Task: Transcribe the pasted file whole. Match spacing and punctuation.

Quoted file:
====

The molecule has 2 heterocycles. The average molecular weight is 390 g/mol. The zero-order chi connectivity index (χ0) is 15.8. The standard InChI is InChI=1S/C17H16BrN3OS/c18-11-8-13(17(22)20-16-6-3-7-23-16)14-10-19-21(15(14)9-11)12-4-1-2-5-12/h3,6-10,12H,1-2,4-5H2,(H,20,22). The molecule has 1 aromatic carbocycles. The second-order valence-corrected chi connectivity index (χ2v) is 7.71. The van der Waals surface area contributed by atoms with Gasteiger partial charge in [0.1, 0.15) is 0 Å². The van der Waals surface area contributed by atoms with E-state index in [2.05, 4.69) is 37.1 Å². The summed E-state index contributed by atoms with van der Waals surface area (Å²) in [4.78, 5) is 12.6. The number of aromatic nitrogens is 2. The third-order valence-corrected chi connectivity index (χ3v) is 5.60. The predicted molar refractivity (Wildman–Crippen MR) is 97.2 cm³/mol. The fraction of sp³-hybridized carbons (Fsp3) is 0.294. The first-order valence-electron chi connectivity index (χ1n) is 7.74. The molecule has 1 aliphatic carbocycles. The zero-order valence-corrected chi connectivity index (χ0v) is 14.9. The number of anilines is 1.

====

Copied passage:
The molecule has 2 heterocycles. The average molecular weight is 390 g/mol. The zero-order chi connectivity index (χ0) is 15.8. The standard InChI is InChI=1S/C17H16BrN3OS/c18-11-8-13(17(22)20-16-6-3-7-23-16)14-10-19-21(15(14)9-11)12-4-1-2-5-12/h3,6-10,12H,1-2,4-5H2,(H,20,22). The molecule has 1 aromatic carbocycles. The second-order valence-corrected chi connectivity index (χ2v) is 7.71. The van der Waals surface area contributed by atoms with Gasteiger partial charge in [0.1, 0.15) is 0 Å². The van der Waals surface area contributed by atoms with E-state index in [2.05, 4.69) is 37.1 Å². The summed E-state index contributed by atoms with van der Waals surface area (Å²) in [4.78, 5) is 12.6. The number of aromatic nitrogens is 2. The third-order valence-corrected chi connectivity index (χ3v) is 5.60. The predicted molar refractivity (Wildman–Crippen MR) is 97.2 cm³/mol. The fraction of sp³-hybridized carbons (Fsp3) is 0.294. The first-order valence-electron chi connectivity index (χ1n) is 7.74. The molecule has 1 aliphatic carbocycles. The zero-order valence-corrected chi connectivity index (χ0v) is 14.9. The number of anilines is 1.